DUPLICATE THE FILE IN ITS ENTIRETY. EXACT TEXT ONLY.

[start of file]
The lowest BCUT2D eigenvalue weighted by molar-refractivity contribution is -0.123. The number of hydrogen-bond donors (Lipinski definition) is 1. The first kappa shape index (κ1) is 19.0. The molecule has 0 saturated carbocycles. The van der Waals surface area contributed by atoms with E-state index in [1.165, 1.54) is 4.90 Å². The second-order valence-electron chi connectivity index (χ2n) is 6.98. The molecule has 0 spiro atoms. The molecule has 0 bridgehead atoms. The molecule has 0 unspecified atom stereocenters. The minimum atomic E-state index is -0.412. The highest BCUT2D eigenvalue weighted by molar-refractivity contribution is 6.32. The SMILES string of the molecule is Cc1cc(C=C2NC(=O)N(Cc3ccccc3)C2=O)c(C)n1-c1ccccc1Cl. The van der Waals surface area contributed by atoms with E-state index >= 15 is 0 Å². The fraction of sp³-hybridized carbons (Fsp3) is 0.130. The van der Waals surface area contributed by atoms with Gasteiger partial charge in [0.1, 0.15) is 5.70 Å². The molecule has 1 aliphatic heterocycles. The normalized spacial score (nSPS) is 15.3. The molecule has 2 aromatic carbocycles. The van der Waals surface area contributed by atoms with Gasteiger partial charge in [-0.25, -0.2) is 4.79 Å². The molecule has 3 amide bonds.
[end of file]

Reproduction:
The lowest BCUT2D eigenvalue weighted by molar-refractivity contribution is -0.123. The number of hydrogen-bond donors (Lipinski definition) is 1. The first kappa shape index (κ1) is 19.0. The molecule has 0 saturated carbocycles. The van der Waals surface area contributed by atoms with E-state index in [1.165, 1.54) is 4.90 Å². The second-order valence-electron chi connectivity index (χ2n) is 6.98. The molecule has 0 spiro atoms. The molecule has 0 bridgehead atoms. The molecule has 0 unspecified atom stereocenters. The minimum atomic E-state index is -0.412. The highest BCUT2D eigenvalue weighted by molar-refractivity contribution is 6.32. The SMILES string of the molecule is Cc1cc(C=C2NC(=O)N(Cc3ccccc3)C2=O)c(C)n1-c1ccccc1Cl. The van der Waals surface area contributed by atoms with E-state index >= 15 is 0 Å². The fraction of sp³-hybridized carbons (Fsp3) is 0.130. The van der Waals surface area contributed by atoms with Gasteiger partial charge in [0.1, 0.15) is 5.70 Å². The molecule has 1 aliphatic heterocycles. The normalized spacial score (nSPS) is 15.3. The molecule has 2 aromatic carbocycles. The van der Waals surface area contributed by atoms with Gasteiger partial charge in [-0.25, -0.2) is 4.79 Å². The molecule has 3 amide bonds.